Jewish and Chinese Bonds in Early Shanghai

jewish and chinese bonds in shanghaiTime: June 2, 2004 (Wednesday) 6 pm
Place: Chinese Culture Center, 750 Kearny St., San Francisco, CA
Price: $12 for AJC, CCC, and/or Judah L. Magnes Museum members and $15 for non-members

Professor Pan Guang

    Dean and Professor at the Center for Jewish Studies, Shanghai
    Secretary General of the Center for International Studies, Shanghai Municipality

Matook Rahamim Nissim

    Personal Reflections of a Former Jewish Resident of Shanghai

From the middle of the 19th Century, Shanghai served as a hub for Jewish immigration to China. By the end of the 1930s, as Europe became increasingly Nazi Europe, Sephardic Jews, Russian Jews and European Jewish refugees in Shanghai amounted to over thirty thousand, forming the largest Jewish community in the Far East. The community had its own communal association, synagogues, schools, hospitals, clubs, cemeteries, chamber of commerce, publications, and active political groups, especially Zionist parties.

Sephardic Jews immigrated to the city from British-ruled areas like Baghdad, Bombay and Hong Kong as early as the second half of the last century. After entering Shanghai, they soon demonstrated their trading capability and had very successful businesses. Among them, several notable families like the Sassoons, the Hardoons, and the Kadoories became economically strong in Shanghai and even across China. Close ties with international corporations and the financial centers of New York and London enabled the Shanghai Jewish community to support a wide range of political and cultural activities. Russian Jews came to make a living in Shanghai via Siberia and Harbin after the revolutions in Russian at the beginning of the 20th century. Most of them arrived in Shanghai with hardly any money and struggled to open some small business.

As time went by, through their own endeavor, a number of Russian Jews became middle class, and with their ever-increasing number, far more than the Sephardic Jews, they
were soon beginning to play an active role in the social life of Shanghai. From 1933 to 1941, Shanghai accepted over thirty thousands Jewish refugees from Europe. Excluding
those who left Shanghai for other countries, the city contained a total of 25,000 Jewish refugees as the Pacific War erupted. Shanghai accepted more Jewish refugees than those taken in by Canada, Australia, New Zealand, South Africa and India combined. All the teachers and students of Mir Yeshiva, a famous Yeshiva in Europe, some 400 in number, miraculously survived the Holocaust and continued their studies in Shanghai throughout the war.

The Nazis and their accessories not only killed six million Jews in Europe but also posed serious threats against Jewish communities outside Europe, including the Jewish community in Shanghai. In July 1942, eight months after the Pacific War broke out, Colonel Josef Meisinger, chief representative of the Nazi Gestapo to Japan, arrived in Shanghai and put forward the plan “Final Solution in Shanghai” to Japanese authorities. The Japanese authorities subsequently proclaimed “The Designated Area for Stateless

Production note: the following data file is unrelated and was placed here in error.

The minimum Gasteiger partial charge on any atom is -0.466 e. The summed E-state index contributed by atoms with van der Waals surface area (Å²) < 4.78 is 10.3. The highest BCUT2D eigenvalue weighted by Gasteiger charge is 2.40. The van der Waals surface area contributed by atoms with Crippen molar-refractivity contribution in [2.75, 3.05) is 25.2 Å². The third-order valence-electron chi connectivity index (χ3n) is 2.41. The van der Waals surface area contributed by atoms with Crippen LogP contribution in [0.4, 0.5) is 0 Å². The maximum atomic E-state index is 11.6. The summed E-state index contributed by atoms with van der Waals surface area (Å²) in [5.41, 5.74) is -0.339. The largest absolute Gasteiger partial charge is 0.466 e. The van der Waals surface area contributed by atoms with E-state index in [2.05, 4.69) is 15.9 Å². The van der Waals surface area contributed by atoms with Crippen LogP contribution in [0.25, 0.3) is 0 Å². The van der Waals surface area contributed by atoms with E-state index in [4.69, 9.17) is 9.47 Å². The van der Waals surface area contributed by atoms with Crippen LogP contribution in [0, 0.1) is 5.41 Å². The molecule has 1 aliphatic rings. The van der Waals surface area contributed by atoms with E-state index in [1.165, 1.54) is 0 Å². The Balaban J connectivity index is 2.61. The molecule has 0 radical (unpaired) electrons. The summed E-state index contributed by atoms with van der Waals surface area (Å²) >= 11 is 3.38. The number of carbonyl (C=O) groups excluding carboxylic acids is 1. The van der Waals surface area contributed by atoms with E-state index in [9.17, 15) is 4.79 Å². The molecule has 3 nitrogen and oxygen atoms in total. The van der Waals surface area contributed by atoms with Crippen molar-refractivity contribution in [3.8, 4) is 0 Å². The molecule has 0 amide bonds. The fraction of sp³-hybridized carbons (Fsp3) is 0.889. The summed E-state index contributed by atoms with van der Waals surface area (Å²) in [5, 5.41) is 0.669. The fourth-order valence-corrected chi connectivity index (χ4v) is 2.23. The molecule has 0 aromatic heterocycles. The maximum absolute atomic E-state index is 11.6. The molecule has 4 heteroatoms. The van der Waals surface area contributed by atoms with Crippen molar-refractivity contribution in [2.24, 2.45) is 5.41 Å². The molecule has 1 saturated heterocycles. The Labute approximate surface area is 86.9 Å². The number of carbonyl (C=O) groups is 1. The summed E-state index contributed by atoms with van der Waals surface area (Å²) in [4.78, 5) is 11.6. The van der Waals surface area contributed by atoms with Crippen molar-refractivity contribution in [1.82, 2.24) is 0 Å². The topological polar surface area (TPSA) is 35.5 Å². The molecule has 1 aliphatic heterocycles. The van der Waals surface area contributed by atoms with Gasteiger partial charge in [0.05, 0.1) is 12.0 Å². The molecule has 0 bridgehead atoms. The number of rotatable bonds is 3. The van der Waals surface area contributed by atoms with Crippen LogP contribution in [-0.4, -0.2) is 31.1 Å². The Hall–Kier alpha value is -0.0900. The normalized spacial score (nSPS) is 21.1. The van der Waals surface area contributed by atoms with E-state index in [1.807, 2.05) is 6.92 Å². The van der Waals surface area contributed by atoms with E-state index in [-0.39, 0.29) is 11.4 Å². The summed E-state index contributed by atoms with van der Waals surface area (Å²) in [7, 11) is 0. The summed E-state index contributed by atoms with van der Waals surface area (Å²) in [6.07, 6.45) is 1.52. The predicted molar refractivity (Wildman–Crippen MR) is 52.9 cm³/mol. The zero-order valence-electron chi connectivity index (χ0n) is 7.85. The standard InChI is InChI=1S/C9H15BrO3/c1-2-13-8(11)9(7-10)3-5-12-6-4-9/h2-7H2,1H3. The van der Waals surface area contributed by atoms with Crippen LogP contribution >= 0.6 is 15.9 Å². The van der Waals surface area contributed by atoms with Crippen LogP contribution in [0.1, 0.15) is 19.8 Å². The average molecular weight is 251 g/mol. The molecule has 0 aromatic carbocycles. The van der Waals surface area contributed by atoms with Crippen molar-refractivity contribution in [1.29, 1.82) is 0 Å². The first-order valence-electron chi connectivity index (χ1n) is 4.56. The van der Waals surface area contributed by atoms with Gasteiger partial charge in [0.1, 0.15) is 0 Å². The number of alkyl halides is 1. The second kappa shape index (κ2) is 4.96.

Refugees,” a Jewish ghetto, and ordered the refugees who had arrived in Shanghai from Europe since 1937 to move into the area within a month. Pressure from Nazi Germany
and the caprice of Japan’s policy put the Shanghai Jews in difficult, unpredictable, and sometimes dangerous straits for nearly four years. But, at last, almost all Shanghai Jews
survived the Holocaust and war, as they were able to depend upon their own mutual aid and great support from American Jews and, especially, the Chinese people.

There was great mutual respect, sympathy and support between Shanghai Jews and Chinese people. Both the Chinese and Jewish nations recognized each other’s rich contributions to the civilization of the world throughout history. But perhaps more importantly, the two peoples felt great empathy with each other’s profound suffering. Over 35 million Chinese were killed and wounded by Japanese fascists during wartime. This same experience gave Chinese people deep respect and sympathy for Jewish people. Soon after Hitler’s anti-Semitic campaign started, Madame Sun Yat-sen (Ms. Song
Qingling) headed a delegation to meet with the German Consul in Shanghai, and lodged strong protests against Nazi atrocities. Her delegation included all the important leaders
of The China League for Civil Rights including Dr. Cai Yuan-pei, Mr. Lo Shun, and Dr. Lin Yu. Likewise, Shanghai Jews also gave strong support to the Chinese resistance against Japanese imperialist aggression. The well-known “Double Guns” Morris Cohen, was a faithful bodyguard of Mr. Sun Yat-sen. Dr. Jacob Rosenfeld came to Shanghai from Austria as a refugee in 1939 and left Shanghai to join the anti- Japanese war in 1941. He served as the Commander of the Medical Corps in the Chinese Army. Today, Shanghai Jews and their descendants are living in all parts of the world; though many still regard Shanghai as their “home city.”